• PMDC’s decision to fix 50 pc seats in medical and dental colleges for females to flout merit as usually 70 pc of all seats are secured by females
• AIMC principal welcomes decision, says girls do not work in far-flung areas after securing education
• Students suggest govt takes surety from all medical college students to work after education, instead of adopting quota system
The Pakistan Medical and Dental Council (PMDC) has introduced a quota system in medical colleges restricting the seats for female students to 50 per cent, Pakistan Today has learnt, a decision which will ensure gender ‘equality’ but will discriminate against female students as more than 60 per cent of those securing admissions in medical colleges since 2008 are females.
Considering the “growing trend of females” in medical education but “decreasing sustainability” of females in the field, the council decided in a meeting in February that the “number of seats for males and females in medical education should be 50 per cent each”.
Interestingly, the decision taken in February was notified on September 18, stating that the new quota system would be applied on undergraduate admissions in all public and private medical and dental institutions for the Academic Year 2014-2015.
The notification comes at a time when the admission process in the medical colleges is ongoing across the country. Punjab held a medical college entry test (MCAT) in August and prospective students have now submitted their applications whereas the first merit list will be displayed on October 30. As per PMDC’s regulations, admissions in medical and dental colleges should be wrapped up by November 15.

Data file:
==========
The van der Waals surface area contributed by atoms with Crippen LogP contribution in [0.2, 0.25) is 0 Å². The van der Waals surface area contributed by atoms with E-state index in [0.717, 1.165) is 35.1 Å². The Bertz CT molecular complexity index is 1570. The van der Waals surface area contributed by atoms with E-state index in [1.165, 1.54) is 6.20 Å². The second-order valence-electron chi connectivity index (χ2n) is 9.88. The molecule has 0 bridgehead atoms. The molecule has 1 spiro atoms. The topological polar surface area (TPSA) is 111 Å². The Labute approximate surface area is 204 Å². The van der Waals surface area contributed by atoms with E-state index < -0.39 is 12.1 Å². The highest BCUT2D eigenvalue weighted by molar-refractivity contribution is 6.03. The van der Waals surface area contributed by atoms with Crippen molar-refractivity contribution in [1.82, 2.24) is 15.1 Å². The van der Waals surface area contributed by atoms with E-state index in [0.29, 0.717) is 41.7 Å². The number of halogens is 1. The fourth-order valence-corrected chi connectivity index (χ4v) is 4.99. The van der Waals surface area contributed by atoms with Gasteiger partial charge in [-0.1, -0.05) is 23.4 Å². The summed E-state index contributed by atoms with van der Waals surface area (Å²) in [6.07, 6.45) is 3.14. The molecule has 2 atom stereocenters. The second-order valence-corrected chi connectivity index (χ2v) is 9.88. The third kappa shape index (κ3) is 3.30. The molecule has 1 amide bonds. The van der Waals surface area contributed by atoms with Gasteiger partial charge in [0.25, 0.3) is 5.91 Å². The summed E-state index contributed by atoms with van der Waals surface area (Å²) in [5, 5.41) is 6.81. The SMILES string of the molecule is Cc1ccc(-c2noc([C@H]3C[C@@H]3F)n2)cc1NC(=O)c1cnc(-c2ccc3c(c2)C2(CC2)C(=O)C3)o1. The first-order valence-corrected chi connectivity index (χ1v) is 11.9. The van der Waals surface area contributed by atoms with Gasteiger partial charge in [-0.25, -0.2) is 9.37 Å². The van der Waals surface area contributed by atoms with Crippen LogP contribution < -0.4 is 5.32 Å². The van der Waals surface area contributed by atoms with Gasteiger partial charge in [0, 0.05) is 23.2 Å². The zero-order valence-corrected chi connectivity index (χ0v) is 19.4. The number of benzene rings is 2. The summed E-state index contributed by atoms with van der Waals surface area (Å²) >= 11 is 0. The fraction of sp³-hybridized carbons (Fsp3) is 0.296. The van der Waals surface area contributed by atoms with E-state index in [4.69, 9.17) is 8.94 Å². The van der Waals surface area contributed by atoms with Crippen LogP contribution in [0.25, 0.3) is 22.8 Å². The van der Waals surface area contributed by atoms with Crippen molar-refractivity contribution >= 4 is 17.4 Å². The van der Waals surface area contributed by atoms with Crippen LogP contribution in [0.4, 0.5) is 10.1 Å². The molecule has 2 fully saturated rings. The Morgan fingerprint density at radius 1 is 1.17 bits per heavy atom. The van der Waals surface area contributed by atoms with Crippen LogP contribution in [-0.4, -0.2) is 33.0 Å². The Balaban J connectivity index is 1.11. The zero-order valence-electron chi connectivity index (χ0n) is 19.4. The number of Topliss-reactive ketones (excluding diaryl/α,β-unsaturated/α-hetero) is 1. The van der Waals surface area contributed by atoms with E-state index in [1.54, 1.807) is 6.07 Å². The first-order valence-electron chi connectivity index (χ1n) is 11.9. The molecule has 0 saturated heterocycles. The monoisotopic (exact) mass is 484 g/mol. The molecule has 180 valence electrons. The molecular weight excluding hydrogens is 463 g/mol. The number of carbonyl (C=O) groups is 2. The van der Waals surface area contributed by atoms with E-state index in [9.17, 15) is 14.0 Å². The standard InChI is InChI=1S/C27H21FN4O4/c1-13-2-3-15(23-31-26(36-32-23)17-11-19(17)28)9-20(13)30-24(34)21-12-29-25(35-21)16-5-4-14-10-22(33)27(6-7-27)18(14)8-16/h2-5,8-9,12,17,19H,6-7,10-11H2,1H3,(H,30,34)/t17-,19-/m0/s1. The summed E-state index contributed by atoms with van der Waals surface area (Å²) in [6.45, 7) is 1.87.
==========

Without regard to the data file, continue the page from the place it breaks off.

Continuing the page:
DOWN WITH GENDER DISCRIMINATION:
The PMDC’s decision is being seen by many students, their parents and academicians as discriminatory against women.
“Such a discriminatory policy is not in force anywhere in the world. Why should females not be allowed to study when they are intelligent and are able to get admitted to medical colleges on merit?” said a senior official while talking to Pakistan Today.
Warning that the move will have social, political, emotional and professional repercussions, he said, “The female students and their parents are very emotional about their admissions because it is a social reality that a degree in medicine ensures a better life for girls”
He expressed fear that some prospective female students might even commit suicide if the PMDC’s decision affects their prospects of securing admission in a medical college. He further added that since 2008, around 67 percent female students have been securing admissions.
A student said that girls cannot serve in the villages due to social problems but the quota system is not the solution.
“Since the government spends so much money on the students’ education, it can make students sign a pact that they will serve for five years after completing their education,” she suggested.
ALL FOR A MARRIAGE PROPOSAL:
However, there are takers of the quota as well.
A student said that research by the PMDC in the last eight years shows that every year approximately 70 per cent of the seats in medical colleges are secured by girls.
“But only 25 per cent girls go on to do jobs whereas the rest do MBBS just for the pride associated with it and to secure good matrimonial prospects,” he said.
Saba Khan, another student said that the girls are not willing to work in far-flung areas.
“It is not about female rights, it is about our system collapsing as no female is interested in going to work in far-flung rural areas,” she added.
Welcoming the decision, Allama Iqbal Medical College Principal Professor Mehmood Shaukat said, “Girls do not serve in far-flung areas after acquiring education. Public resource is being spent on educating a human resource which does not return well on the investment.”
“Even Britain has taken a similar decision. Besides, men are bread winners in our society whereas females can only contribute additionally,” he opined.
It is pertinent to mention here that a senior official confided in Pakistan Today that PMDC does not have a president.
“An acting body took this decision which was signed by the acting registrar,” the official said, adding that no one is paying any heed to the affairs of the council.
Talking to Pakistan Today, State Minister Saira Afzal Tarrar said she could not comment on the development.
“I am unaware of any such notification by the PMDC. My secretary told me that there was something ongoing with the council. I will visit the ministry today (Saturday) and only then will I be able to comment on it,” she said.